No one enjoys what they do more than Joan Johnson

The Creative Side | Jaris English

  • Wednesday, November 21, 2018 11:30am
  • Life
Courtesy Photo
                                An example of a glass heart blown at the studio.

Courtesy Photo An example of a glass heart blown at the studio.

I’ve met very few people who enjoy what they do as much as Joan (Joanie) Johnson, owner of Renton Art and Glass Studio. The business is an artist collective, where artists use the facility and equipment to create and produce artistic glass pieces for sale in various venues, galleries and events.

Joan went to the College of Dupage in Illinois, majoring in art and interior design, but spent years in the mortgage business. She said many artists don’t have business skills to help them, and she finds that business experience useful.

Joan is a glass artist herself. The studio moved into the current location near IKEA a few years ago, but the original Uptown Glass was in downtown Renton for more than 30 years. It was in those early days that Joan walked in there thinking she was signing up for a bead making class. It was her first encounter with making art out of glass and she was immediately hooked. Eventually, the owner told her how good she was. She rented space and started producing her own works of art and became a certified instructor.

At the present location, there are four full-time artists who are renting space. Classes are offered for anyone interested in learning this field of art. The Taste of Glass class is perfect for someone to test it out and see if it’s something they want to continue. This class is intended for students with no glass experience. The students make two paperweights using various processes and color techniques.

She said she has one student who is 5 years old and does a great job. Students learn the use of glass blowing tools, how to gather flowing glass from the furnace, and how to shape glass. The day I visited, there were glass pumpkins everywhere in every color imaginable, all ready for Halloween. They are also taught the importance of teamwork and shop safety. After all, the electric oven (or kiln) is over 2100 degrees! During the cooling process, the glass art must cool slowly to avoid exploding.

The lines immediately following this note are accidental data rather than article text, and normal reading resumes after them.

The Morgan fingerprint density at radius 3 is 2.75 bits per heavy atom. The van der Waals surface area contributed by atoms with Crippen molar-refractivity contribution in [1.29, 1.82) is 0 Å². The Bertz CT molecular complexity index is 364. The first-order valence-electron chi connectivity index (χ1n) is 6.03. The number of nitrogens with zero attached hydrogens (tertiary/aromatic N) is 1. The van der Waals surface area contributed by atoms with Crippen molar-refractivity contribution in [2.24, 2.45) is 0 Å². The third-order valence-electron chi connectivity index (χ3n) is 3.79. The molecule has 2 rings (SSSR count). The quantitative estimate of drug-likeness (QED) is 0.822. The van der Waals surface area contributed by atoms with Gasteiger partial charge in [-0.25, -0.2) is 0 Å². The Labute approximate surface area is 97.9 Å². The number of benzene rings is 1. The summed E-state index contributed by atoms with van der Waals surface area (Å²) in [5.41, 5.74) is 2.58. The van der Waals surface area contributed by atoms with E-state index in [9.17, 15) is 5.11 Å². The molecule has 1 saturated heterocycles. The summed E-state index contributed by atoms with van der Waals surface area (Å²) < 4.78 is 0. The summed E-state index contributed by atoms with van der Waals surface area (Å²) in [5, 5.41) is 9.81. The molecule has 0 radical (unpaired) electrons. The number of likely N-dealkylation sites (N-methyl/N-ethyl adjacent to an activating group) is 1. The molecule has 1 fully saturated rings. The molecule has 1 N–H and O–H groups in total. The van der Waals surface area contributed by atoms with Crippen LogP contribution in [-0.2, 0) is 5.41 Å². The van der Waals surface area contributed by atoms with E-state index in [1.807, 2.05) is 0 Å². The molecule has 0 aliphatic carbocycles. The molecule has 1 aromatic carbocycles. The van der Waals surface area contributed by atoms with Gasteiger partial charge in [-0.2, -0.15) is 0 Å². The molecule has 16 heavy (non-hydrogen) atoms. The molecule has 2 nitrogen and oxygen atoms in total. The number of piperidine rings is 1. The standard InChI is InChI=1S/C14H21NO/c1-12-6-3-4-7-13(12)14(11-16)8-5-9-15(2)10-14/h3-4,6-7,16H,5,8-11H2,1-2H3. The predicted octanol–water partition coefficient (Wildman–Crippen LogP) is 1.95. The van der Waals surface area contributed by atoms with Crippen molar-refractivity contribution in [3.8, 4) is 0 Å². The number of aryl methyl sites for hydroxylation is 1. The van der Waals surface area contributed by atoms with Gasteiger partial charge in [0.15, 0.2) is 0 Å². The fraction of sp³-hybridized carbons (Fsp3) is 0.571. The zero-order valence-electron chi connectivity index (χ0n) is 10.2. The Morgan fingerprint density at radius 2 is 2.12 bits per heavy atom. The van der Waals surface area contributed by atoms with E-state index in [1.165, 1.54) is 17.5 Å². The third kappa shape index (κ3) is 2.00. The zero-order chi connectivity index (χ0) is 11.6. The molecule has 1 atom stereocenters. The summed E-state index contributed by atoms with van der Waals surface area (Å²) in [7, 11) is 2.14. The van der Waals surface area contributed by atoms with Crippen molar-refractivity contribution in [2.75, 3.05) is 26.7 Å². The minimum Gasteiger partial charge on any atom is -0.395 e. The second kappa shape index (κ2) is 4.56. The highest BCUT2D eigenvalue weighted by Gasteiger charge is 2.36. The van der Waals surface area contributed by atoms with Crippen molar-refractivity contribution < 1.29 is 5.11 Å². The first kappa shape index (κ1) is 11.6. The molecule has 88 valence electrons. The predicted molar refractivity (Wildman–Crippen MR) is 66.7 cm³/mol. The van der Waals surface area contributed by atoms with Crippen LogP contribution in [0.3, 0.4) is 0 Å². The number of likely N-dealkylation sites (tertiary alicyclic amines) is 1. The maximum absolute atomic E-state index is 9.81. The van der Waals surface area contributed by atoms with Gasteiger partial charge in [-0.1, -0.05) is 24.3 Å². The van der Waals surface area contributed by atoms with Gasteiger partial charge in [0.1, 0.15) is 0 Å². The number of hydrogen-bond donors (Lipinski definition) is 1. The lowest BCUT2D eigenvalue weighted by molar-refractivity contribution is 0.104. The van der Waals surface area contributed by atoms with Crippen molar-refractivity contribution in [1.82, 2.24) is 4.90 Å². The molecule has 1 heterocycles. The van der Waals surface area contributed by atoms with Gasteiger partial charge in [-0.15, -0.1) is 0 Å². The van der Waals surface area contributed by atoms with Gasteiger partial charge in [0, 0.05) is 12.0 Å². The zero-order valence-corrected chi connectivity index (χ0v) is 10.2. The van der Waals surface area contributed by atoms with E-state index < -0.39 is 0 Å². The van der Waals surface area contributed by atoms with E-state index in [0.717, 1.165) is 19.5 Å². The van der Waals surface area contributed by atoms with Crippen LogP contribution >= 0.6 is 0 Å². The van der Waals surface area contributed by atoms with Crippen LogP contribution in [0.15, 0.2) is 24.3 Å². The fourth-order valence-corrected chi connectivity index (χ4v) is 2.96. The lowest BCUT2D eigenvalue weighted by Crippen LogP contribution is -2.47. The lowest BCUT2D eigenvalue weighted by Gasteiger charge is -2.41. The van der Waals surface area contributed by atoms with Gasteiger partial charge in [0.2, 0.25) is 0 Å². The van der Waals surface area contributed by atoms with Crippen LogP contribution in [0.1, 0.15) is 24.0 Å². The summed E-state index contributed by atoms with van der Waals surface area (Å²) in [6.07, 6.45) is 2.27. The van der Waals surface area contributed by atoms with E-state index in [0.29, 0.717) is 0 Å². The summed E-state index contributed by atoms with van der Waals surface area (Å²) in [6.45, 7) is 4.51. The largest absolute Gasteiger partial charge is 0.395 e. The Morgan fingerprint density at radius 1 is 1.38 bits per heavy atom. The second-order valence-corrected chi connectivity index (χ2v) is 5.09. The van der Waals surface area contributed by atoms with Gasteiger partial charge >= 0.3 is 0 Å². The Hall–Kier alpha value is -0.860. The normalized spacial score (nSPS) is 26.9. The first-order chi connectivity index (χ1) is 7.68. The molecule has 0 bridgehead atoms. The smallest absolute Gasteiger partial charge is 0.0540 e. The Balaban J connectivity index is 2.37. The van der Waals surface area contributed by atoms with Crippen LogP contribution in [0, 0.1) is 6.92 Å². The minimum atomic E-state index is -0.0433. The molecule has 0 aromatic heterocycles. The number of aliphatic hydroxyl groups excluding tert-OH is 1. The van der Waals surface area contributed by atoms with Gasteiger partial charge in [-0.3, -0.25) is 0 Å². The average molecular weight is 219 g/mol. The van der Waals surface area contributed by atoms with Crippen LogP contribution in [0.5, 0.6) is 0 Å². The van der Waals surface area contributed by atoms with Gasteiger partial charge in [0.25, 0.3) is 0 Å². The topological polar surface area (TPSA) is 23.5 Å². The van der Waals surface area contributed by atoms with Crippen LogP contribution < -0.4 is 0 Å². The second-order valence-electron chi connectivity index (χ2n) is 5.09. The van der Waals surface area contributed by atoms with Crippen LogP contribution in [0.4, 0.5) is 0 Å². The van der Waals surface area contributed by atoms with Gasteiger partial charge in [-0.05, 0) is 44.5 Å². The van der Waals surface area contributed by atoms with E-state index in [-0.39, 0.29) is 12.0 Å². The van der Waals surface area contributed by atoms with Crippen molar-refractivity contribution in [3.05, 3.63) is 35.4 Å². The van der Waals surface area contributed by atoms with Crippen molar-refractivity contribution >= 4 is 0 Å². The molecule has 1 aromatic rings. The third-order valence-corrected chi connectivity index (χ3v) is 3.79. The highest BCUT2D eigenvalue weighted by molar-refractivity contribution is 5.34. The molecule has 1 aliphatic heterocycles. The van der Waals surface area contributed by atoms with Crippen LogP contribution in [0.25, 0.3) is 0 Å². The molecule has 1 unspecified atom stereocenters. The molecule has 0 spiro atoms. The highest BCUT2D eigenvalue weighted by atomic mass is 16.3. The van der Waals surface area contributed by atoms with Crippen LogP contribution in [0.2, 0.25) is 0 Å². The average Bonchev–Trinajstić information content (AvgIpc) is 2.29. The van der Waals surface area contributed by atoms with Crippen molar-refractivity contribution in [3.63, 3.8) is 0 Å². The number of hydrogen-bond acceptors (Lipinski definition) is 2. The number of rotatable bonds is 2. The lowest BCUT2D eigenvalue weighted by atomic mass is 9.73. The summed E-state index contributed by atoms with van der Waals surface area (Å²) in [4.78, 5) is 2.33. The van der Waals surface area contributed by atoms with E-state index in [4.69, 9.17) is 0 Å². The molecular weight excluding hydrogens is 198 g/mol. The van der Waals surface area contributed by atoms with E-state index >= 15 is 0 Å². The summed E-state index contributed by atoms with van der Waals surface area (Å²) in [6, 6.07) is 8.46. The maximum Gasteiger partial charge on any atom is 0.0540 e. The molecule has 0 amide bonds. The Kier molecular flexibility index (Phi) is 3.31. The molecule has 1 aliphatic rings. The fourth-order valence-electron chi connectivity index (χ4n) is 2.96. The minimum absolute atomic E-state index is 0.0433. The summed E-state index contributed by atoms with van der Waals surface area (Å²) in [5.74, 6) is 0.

Joan is always coming up with new ideas and she said, “We have various types of events and sales that we offer to charities, schools and communities.”

The studio often partners with nonprofit organizations such as Mercer Island Youth and Family Services and Bellevue’s Many Lights Foundation for fundraising events.

One of her ideas became the glass pumpkin patch where 50 percent of the proceeds go to group events to support their school. Corporate Team Building sessions allow groups to blow their own glass business card holders, pen holders, paperweights etc.

At a Girls Night Out class, students learn how to cut and assemble glass into earrings, pendants, sunflowers and sun catchers. They also make glass hearts or other objects that hold memorial ashes of pets and people.

“The ashes are beautiful and sparkle inside of the glass,” Joan said.

One of the artists was working on a glass heart while I was there. He was using a glass pipe to gather bits of colored glass from the oven to form the heart. Joan said the artists are a fun group.

“It’s a great environment and everyone shares and helps each other. I choose easy-going people to work here who enjoy the art and don’t get too intense,” she said.

She mentioned an artist in another studio who got mad and threw his hot glass pipe! “If you’re going to be in the arts, it’s got to be fun — or else, why do it?”

The gallery is open on Saturdays from 10 a.m. to 4 p.m. You can reach them by email at rentonagstudio@gmail.com.

Author Jaris English can be reached at silverpen45@gmail.com.

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